A Phoenix man who entered the U.S. Capitol during the Jan. 6 breach wearing a hat with horns, face paint, and no shirt, lost his third attempt to be released from jail.
A judge ruled Tuesday that Jacob Chansley, who is sometimes described as the “QAnon shaman,” shouldn’t be released because his attorneys have not provided any new information that would assure authorities he wouldn’t flee.
Chansley’s attorney, Albert Watkins, argued the judge’s original decision was “erroneous,” lacked evidence, and was based on “inaccuracies.” The lawyer also argued that Chansley should be released because the flagpole that he was carrying on Jan. 6 wasn’t a “dangerous weapon,” which is what the court previously read.
Watkins also claimed in court that Chansley was a peaceful protester and not the leader of a riot. Chansley’s lawyer further argued that his client has relatives other than his mother who had lived in Phoenix for years.
But Judge Royce Lamberth for the United States District Court in the District of Columbia said family ties don’t alleviate concerns about him being a potential flight risk.
“As Chansley’s family connections have not prevented him from traveling undetected in the past, the court is unpersuaded that they will prevent him from doing so again in the future,” Lamberth wrote.
Watkins also noted that other individuals who entered the Capitol on Jan. 6, including one who allegedly assaulted an officer and another who was allegedly seen sitting in then-Vice President Mike Pence’s seat in the Senate, were released from jail pending trial.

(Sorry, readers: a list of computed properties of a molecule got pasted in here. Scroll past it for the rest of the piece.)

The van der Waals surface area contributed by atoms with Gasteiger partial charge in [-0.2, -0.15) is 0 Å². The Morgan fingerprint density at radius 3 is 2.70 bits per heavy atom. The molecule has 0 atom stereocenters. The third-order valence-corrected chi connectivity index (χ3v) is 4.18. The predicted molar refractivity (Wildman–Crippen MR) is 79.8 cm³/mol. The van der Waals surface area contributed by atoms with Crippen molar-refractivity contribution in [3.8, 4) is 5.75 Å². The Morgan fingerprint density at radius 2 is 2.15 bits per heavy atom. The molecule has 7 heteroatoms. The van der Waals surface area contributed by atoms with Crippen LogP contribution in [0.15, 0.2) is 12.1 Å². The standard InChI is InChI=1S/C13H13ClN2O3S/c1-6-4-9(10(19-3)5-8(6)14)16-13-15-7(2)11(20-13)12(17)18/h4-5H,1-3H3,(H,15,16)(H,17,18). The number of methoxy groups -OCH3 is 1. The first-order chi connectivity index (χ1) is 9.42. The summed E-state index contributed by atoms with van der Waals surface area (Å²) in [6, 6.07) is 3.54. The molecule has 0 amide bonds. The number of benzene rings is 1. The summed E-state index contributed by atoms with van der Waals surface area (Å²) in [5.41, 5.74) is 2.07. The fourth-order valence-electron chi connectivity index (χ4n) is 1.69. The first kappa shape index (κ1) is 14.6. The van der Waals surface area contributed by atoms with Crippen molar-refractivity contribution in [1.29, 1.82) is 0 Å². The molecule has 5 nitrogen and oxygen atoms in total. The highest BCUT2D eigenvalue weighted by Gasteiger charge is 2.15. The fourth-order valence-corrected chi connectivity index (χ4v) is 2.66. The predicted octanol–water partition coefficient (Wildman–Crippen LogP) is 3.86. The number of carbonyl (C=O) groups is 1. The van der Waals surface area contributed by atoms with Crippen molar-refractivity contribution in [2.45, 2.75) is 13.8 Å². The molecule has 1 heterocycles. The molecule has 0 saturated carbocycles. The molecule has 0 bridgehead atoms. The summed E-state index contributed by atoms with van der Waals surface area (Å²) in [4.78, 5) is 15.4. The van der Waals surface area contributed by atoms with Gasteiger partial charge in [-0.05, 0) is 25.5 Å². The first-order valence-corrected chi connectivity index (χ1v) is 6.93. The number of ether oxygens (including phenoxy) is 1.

Lamberth earlier this year ordered Chansley to undergo a psychological evaluation after his mental health was called into question.
However, remaining in jail until trial, Watkins argued, is detrimental to Chansley’s mental health.
“The pre-existing mental vulnerabilities of the Defendant were evident and patent at the time of his shirtless presentation on January 6, 2021, in the cold of a Washington, D.C., winter day. The acuity of the vulnerable Defendant has waned with each passing day of solitary confinement. The effects of same, like ivy, have slept, crept and now leapt,” Watkins said in a court filing.
Also in the filing, Watkins compared Chansley’s solitary confinement amid the COVID-19 pandemic was akin to punishments meted out by the communist Khmer Rouge that terrorized Cambodia in the late 1970s, as well as the Soviet Union’s methods of punishment against Russian anti-communist writer Alexander Solzhenitsyn.
Solitary confinement, the lawyer said, is sending “a message that if you are special enough to believe and act with reliance on the words and actions of your standing Commander-in-Chief, you deserve neither compassion nor patience, but rather, deserve the fate of the forgotten.”
Chansley has been jailed since his arrest nearly six months ago. Previously, he’s apologized for his actions.